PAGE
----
After 2020 I think most of us are ready to wipe the slate clean and start again. And there is now some tangible hope for a better year. The vaccine is getting started, we are moving in the right direction. So this post is about starting as we mean to go on. New Years Resolutions. And how we can use them to build our resilience and thrive, not just achieve a goal or be better, fitter, happier or whatever else.
I kind of love New Years Resolutions. I see them as a time we can look back and reflect and look forward and reimagine. To think about our hopes and dreams, who we are and how our behaviour fits with our values. To consider if our lives are well balanced or if there is something missing. Mental health can and should be a big part of this. Looking after our mental health ties in directly with looking after our physical health, making sure our lives are well balanced and that what we do fits with our values. New Years Resolutions can be a powerful tool. But there are pitfalls. It’s easy for low self-worth to creep in. It’s easy to end up with resolutions that are unachievable. It’s easy for guilt and shame to come up when we get to February and find we’ve not managed to do what we set out to do. I want to show you how to avoid these pitfalls, and to use this tradition in a way that will work for you. So whatever you resolve, let’s make 2021 a good one. Starting now. Let’s look ahead, with hope and imagination!
You might have a good idea of what you’d like to work on this year. A very common resolution after a foodie Christmas is to work on diet or exercise. And if that’s you, then go for it! If not, then keep reading and get inspired. The themes below might give you some ideas. And the bonus is that any of these themes will be great for your mental health. The mind and body are closely linked, so we start with the basics: sleep, nutrition and movement. If you want to improve your mental health then start here!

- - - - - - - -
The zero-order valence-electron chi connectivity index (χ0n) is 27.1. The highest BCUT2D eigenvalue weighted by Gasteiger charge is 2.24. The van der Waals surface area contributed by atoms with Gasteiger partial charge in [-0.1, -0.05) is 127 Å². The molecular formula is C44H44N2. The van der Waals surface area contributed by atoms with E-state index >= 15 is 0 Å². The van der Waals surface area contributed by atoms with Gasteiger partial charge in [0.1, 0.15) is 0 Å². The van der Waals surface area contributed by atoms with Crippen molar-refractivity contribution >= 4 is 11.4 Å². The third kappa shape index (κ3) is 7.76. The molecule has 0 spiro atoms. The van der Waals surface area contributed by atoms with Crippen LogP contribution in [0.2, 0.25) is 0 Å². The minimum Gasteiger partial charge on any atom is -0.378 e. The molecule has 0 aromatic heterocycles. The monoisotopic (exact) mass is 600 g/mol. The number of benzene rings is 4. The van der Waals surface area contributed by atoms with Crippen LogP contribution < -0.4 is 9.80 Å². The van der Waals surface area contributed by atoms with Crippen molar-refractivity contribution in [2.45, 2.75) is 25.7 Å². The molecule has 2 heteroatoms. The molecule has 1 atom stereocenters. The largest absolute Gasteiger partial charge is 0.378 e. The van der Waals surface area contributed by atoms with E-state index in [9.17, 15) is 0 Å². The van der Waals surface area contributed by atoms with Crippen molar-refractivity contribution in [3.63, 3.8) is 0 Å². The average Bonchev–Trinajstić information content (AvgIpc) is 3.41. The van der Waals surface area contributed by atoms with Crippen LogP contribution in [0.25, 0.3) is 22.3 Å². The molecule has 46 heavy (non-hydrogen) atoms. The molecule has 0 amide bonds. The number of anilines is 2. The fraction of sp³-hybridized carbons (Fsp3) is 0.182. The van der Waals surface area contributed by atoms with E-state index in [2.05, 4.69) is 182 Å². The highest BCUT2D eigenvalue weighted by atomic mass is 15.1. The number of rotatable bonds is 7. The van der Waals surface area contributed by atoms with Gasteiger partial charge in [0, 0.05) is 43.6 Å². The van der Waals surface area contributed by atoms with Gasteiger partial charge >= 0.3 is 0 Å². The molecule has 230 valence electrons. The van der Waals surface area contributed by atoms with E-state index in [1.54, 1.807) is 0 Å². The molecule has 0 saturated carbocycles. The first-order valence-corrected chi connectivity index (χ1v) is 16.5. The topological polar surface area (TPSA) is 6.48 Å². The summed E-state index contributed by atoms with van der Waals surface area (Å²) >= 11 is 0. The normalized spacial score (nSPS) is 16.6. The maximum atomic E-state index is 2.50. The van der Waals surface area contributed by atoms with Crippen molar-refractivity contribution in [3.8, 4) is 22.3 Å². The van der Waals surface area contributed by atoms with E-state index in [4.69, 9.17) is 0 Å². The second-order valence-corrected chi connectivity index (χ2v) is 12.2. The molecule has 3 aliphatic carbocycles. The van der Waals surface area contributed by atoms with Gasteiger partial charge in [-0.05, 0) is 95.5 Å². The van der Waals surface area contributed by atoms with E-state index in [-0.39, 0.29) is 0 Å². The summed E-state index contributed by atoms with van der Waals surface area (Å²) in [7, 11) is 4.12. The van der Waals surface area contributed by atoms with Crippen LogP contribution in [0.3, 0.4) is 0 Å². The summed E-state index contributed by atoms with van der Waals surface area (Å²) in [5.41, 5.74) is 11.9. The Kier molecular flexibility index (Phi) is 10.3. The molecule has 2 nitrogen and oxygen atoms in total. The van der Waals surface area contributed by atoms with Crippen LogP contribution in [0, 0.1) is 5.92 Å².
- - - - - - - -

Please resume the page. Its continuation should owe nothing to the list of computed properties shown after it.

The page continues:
Sleep is so important, for both physical and mental health, staying calm and alert and functioning well day to day. We live in a culture that can place more value on getting everything done than getting a good nights sleep. Add in a regular bedtime and keep a consistent routine before bed. If you struggle with getting to sleep consider reducing screen-time or trying things to improve your sleep hygiene. Here are some ideas from GetSelfHelp to get you started
The food we eat obviously has a direct impact on our physical health, but it can also impact our mental health. Eating well can help us stay alert and have less highs and lows in mood and energy over the course of a day. When we are considering our nutrition it can also be a part of self-care and can therefore make us feel better about ourselves and the choices we are making. If you want to improve your nutrition, go back to basics. Even making one small change daily can have a big impact. Here are the current recommendations for healthy eating.
There is a difference between eating well and diets. We all have different physical profiles so do consult your doctor if you are planning to follow a diet that goes beyond healthy eating.
Another big foundational theme for both physical and mental health. Consider how much movement you do over the course of a day or a week. What kind of exercise do you enjoy? What are your fitness goals? Do you do high impact and low impact exercise? Outdoors or indoors? What effect does it have on your mood? Again, start small. If you do nothing, start from there. Something is better than nothing.
Consider resolutions based on values. Kindness, generosity, loyalty, honesty, commitment, compassion, empathy, joy, gratitude. And many more! This post might be useful reading. By linking your resolutions to qualities that you value, you are proactively making your daily life more meaningful. Great for mental health!
Humans are made for community. Consider resolutions around maintaining and developing your relationships this year. You might want to write letters to old friends, or carve out time for dates nights with your spouse. You might want to increase playtime with your kids or resolve to bring more honesty into conversations.